Friday, September 22, 2017

The importance of randori in judo training

Here we see Olympic and triple World Champion Jeon Ki-Young talking about the importance of randori. He says in South Korea, they do 10 randoris every session, each round lasting five minutes (perhaps now they have changed it to four minutes).

There are some clubs where randori is not emphasized or even not done at all (as amazing as that may seem, there are clubs like that). At KL Judo Club, randori is a major part of our training session, with at least an hour devoted to randori.

Uchikomi is useful when you are learning a particular technique for the first time. It allows you to learn how to "fit into" a throw. Nagekomi is important for allowing you to learn how to complete the throw. But to really learn how to execute a throw against a resisting opponent (who is also trying to throw you), randori is crucial. Without randori, you will never develop good fighting skills.

Randori is when you learn to cope with different gripping situations and different stances. And, as Jeon explains, it's during randori that you can get to try out different techniques and combinations to try to catch your opponent.

Camberley Judo Club today. The dojo area is rather small, just about the size of one competition area, but the walls are all nicely padded so you can fit in quite a lot of players for randori. It's safe due to the padding.

When I was a competitor preparing for the World Championships in 1993 and 1995, I used to train full-time for three month stints at Camberley Judo Club during my university summer vacations. There would be randori every night and on some nights top players including World and European champions would come visit for randori.

The Budokwai is England's (and indeed Europe's) oldest judo club. It has a long history and has over the years produced many top level competitors including Olympic Champion Angelo Parisi and World Champion Neil Adams.

On Tuesday nights, we would all get into a van and head to the Budokwai in London to have some variety in our randori. Tuesday night was the Budokwai's top randori night. It was quite a cosmopolitan crowd -- which is not surprising as London is a cosmopolitan city -- and there were many players from different countries on the mat.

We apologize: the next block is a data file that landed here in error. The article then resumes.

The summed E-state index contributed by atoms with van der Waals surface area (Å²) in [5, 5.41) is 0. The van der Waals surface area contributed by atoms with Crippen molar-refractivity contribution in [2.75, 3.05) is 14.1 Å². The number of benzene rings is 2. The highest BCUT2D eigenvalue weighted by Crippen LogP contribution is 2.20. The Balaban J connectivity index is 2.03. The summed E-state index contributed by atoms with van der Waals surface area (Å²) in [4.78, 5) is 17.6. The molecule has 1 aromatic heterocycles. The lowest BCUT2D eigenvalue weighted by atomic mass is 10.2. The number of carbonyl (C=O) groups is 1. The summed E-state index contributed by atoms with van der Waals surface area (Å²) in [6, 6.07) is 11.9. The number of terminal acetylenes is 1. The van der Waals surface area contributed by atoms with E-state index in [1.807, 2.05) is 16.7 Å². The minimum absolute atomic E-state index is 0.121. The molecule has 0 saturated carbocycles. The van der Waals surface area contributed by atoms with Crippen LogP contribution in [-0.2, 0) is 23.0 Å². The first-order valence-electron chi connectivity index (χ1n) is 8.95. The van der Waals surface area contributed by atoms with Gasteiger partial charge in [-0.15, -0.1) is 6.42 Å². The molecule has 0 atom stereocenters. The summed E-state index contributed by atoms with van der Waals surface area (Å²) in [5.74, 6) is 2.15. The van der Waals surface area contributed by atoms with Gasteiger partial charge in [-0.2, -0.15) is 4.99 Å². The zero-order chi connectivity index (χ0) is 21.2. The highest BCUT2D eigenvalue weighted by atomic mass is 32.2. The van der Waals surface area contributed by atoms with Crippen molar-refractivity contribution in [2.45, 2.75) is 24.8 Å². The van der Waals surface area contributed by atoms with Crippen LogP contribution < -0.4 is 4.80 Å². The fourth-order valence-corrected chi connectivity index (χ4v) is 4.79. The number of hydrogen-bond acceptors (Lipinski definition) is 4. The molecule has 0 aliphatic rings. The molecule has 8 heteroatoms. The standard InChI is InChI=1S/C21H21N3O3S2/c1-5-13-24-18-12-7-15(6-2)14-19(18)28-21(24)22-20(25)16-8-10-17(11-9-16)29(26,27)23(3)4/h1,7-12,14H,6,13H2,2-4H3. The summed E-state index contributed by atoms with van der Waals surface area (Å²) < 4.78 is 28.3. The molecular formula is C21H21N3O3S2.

High Wycombe today. It is a really nice centre with lots of facilities, including a lounge where players could gather after training to relax. Most importantly, it had a huge mat area able to accommodate many clubs at once.

On Wednesday nights, various clubs from around the region would gather at the High Wycombe Judo Centre of Excellence. Other than the time I visited the International Budo University in Japan, never had I seen so many players (many of whom were black belts and brown belts) on the judo mat. You would never run out of partners to do randori with during those sessions.

KL Judo Club has a pretty big mat area where we can accommodate many pairs of randori partners. There's also a small wing on the right which can't be seen in the picture. We also pad our walls during randori so that players can spar safely.

Over at KL Judo Club, we emphasize randori. We realize that one of the problems facing Malaysian judokas is the lack of randori partners and randori opportunities. That's why we have open mat night on Sundays where guests from other clubs are welcome to join us for randori.

If you are in KL on Sundays, do drop by KL Judo Club for our randori sessions. We have players of various levels and sizes -- and all of them would love to spar with you. We promise you a hard workout and lots of fun. :)

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